On feminist converts to Islam

There have been some interesting discussions on the internet over the conversion of feminist Leftist Lauren Booth to Islam.  Over at Oz Conservative, this comment by “Anonymous Protestant” is so good, it deserves to be shared.

So having apparently devoted her life to the causes of leftism, that attacked community directly and indirectly in order to smash every single social structure between the individual and the leftist god of The Holy State, having done her part to pit women against men, having labored in the sour vineyard of leftist cant for years, Booth suddenly wants some of the things back she so casually overturned in her younger days. But rather than admit error, wrongdoing, hurt, and then turn back, i.e. repent, Booth turns a different direction, in support of a religion that can be described as demonic.

And for this, we are to be thankful?

I’ve seen this over and over again from Leftists.  They spend their whole lives attacking and destroying the religions and traditions of the West.  Then they visit some Eastern country, come back all amazed by the communal bonds and spirituality they find, and say “why does the West have nothing like this?”  It makes me want to strangle them.  Of course, it would be okay if it were a step to repentence, but it’s not.  They just conclude that Christianity is a particularly contemptible religion, and that it should be wiped out to make room for these delightful heathen.

4 Responses

  1. What does Islam and Feminism have in common? Both doctrines are straight out of hell. Of course the two go together. I’m surprised it took them this long to find each other.

  2. Hello cybro,

    As I’ve said before, I have a lot more sympathy for Islam, which just strikes me as a partially false religion, than for liberalism, which seems to me to be Satan’s rebellion transplanted to Earth. On the other hand, it is remarkable how well the two seem to get along, isn’t it? So I think there is, indeed, something to what you’re saying. Deep down, liberals and Muslims both feel that the main division is between Christians and everybody else.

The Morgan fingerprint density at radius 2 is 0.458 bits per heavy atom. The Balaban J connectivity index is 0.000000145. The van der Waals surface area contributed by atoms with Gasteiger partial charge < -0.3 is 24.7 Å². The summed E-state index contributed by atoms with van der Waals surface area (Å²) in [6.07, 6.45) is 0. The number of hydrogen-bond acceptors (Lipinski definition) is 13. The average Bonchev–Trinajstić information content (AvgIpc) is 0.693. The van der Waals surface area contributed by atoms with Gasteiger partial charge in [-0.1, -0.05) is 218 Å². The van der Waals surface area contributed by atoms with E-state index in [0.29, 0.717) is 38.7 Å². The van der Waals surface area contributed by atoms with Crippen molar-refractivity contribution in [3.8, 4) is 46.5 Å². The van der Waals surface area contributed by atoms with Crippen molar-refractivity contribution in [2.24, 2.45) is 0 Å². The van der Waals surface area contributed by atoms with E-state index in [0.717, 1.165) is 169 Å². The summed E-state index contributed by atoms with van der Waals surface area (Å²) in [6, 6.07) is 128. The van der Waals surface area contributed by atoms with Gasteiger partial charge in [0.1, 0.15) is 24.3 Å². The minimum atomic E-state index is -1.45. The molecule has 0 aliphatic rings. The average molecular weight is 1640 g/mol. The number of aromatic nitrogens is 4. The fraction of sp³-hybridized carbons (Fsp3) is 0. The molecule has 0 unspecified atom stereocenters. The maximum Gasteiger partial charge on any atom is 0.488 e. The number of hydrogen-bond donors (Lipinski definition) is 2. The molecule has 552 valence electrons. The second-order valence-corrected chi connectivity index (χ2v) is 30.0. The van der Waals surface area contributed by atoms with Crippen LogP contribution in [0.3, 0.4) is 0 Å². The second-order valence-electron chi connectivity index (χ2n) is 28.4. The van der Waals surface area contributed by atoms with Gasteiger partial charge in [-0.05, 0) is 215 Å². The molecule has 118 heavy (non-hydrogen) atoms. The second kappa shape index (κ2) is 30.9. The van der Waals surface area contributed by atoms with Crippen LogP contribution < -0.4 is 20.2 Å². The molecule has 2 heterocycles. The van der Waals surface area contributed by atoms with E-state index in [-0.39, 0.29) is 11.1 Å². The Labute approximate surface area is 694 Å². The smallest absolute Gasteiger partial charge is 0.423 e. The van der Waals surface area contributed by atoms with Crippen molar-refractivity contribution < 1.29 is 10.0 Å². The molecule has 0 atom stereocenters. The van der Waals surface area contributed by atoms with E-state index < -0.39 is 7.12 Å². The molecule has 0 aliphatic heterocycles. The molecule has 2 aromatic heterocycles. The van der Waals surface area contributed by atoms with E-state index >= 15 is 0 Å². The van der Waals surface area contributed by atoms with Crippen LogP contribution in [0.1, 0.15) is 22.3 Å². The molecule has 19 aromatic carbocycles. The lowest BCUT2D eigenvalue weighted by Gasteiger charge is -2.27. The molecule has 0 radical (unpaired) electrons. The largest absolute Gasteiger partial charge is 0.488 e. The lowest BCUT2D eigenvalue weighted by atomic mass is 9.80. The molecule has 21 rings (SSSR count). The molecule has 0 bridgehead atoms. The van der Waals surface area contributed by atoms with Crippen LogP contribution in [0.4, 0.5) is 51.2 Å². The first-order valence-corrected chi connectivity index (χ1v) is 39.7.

3. The main trouble, I think, is that because these people are pre-disposed against Christianity, when they come across a traditional non-Christian religion in its own context, and discuss it with people, they can very easily become convinced by the polemic of that faith against Christianity. I have met more than one convert to Islam who fell into this category — basically “buying” the textbook Islamic critiques of Christianity and the Islamic “interpretation” of the NT and so on, lock, stock and barrel, because in most cases these people have a piss-poor understanding of Christianity on its own terms, coupled with a groomed bias and animus against it. This makes them easy prey for anyone with a modicum of skill at “dawah”: they’re predisposed to like criticisms of Christianity (because they are critical of it themselves) and are at the same time unequipped to think critically about the critiques that Islam offers of Christianity on their own merit. Hence they make easy marks, really.

    The other factor is that most of these converts are “doing” the new religion on their own terms. Not many of them live in traditional communities, and take on the full-blown traditional life of these religious communities. Rather, they skim from the religion what they want and “practice” the faith on their own non-threatening terms — terms which just so happen to mostly coincide with an otherwise unremarkable post-modern Western lifestyle for the most part. In effect, for some of these people, adopting the non-Western religious persona, or pose, is yet another way to express their abject hatred of the West and, by extension, themselves.

    And this isn’t the case only for Islam, either, obviously. It’s just that Islam is the most active proselytizing religion outside the West, and it’s growing fast now, everywhere, including in the US. There are plenty of empty-headed leftists who become “buddhists” (mostly in a way not recognizable to “real” Buddhists in Asia) or join other faiths, as we recently saw with Julia Roberts new-found love of Hinduism. The key elements appear to be (1) non-Western religion, (2) innate sympathy for non-Western critique of Western religion, (3) lack of equipment to critically assess non-Western critique of Western religion and (4) customizing the non-Western religion to an otherwise thoroughly post-modern Western lifestyle.

  4. “In effect, for some of these people, adopting the non-Western religious persona, or pose, is yet another way to express their abject hatred of the West…” Yes, that’s it exactly. Islam is the great not-Christianity for them.

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